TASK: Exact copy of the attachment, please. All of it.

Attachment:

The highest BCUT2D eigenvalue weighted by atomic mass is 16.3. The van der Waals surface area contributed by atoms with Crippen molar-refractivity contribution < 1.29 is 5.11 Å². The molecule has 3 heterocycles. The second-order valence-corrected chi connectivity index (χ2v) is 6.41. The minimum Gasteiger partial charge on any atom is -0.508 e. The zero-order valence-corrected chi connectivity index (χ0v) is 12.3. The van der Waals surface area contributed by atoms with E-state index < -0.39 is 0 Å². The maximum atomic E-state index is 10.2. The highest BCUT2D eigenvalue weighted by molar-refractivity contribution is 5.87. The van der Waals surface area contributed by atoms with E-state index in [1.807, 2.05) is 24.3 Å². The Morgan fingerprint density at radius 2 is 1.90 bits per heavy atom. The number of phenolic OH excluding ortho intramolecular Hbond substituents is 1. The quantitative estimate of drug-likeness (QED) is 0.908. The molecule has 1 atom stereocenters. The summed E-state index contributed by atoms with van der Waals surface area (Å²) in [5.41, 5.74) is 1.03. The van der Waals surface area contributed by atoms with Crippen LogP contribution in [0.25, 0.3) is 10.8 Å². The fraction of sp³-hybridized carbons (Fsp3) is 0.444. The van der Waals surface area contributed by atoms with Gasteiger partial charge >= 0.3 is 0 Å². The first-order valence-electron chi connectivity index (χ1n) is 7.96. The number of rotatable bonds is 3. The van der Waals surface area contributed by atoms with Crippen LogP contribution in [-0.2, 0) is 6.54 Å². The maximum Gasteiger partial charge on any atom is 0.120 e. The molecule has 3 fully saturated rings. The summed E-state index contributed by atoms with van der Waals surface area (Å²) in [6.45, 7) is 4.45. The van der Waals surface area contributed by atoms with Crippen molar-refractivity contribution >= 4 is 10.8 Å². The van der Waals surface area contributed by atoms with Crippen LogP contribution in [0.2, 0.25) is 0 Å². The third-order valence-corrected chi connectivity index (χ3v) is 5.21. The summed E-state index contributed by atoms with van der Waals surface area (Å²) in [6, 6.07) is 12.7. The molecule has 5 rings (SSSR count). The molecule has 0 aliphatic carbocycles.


The highest BCUT2D eigenvalue weighted by atomic mass is 16.3. The van der Waals surface area contributed by atoms with Crippen molar-refractivity contribution < 1.29 is 5.11 Å². The molecule has 3 heterocycles. The second-order valence-corrected chi connectivity index (χ2v) is 6.41. The minimum Gasteiger partial charge on any atom is -0.508 e. The zero-order valence-corrected chi connectivity index (χ0v) is 12.3. The van der Waals surface area contributed by atoms with E-state index < -0.39 is 0 Å². The maximum atomic E-state index is 10.2. The highest BCUT2D eigenvalue weighted by molar-refractivity contribution is 5.87. The van der Waals surface area contributed by atoms with E-state index in [1.807, 2.05) is 24.3 Å². The Morgan fingerprint density at radius 2 is 1.90 bits per heavy atom. The number of phenolic OH excluding ortho intramolecular Hbond substituents is 1. The quantitative estimate of drug-likeness (QED) is 0.908. The molecule has 1 atom stereocenters. The summed E-state index contributed by atoms with van der Waals surface area (Å²) in [5.41, 5.74) is 1.03. The van der Waals surface area contributed by atoms with Crippen LogP contribution in [0.25, 0.3) is 10.8 Å². The fraction of sp³-hybridized carbons (Fsp3) is 0.444. The van der Waals surface area contributed by atoms with Gasteiger partial charge >= 0.3 is 0 Å². The first-order valence-electron chi connectivity index (χ1n) is 7.96. The number of rotatable bonds is 3. The van der Waals surface area contributed by atoms with Crippen LogP contribution in [-0.2, 0) is 6.54 Å². The maximum Gasteiger partial charge on any atom is 0.120 e. The molecule has 3 fully saturated rings. The summed E-state index contributed by atoms with van der Waals surface area (Å²) in [6.45, 7) is 4.45. The van der Waals surface area contributed by atoms with Crippen molar-refractivity contribution >= 4 is 10.8 Å². The van der Waals surface area contributed by atoms with Crippen LogP contribution in [0.2, 0.25) is 0 Å². The third-order valence-corrected chi connectivity index (χ3v) is 5.21. The summed E-state index contributed by atoms with van der Waals surface area (Å²) in [6, 6.07) is 12.7. The molecule has 5 rings (SSSR count). The molecule has 0 aliphatic carbocycles.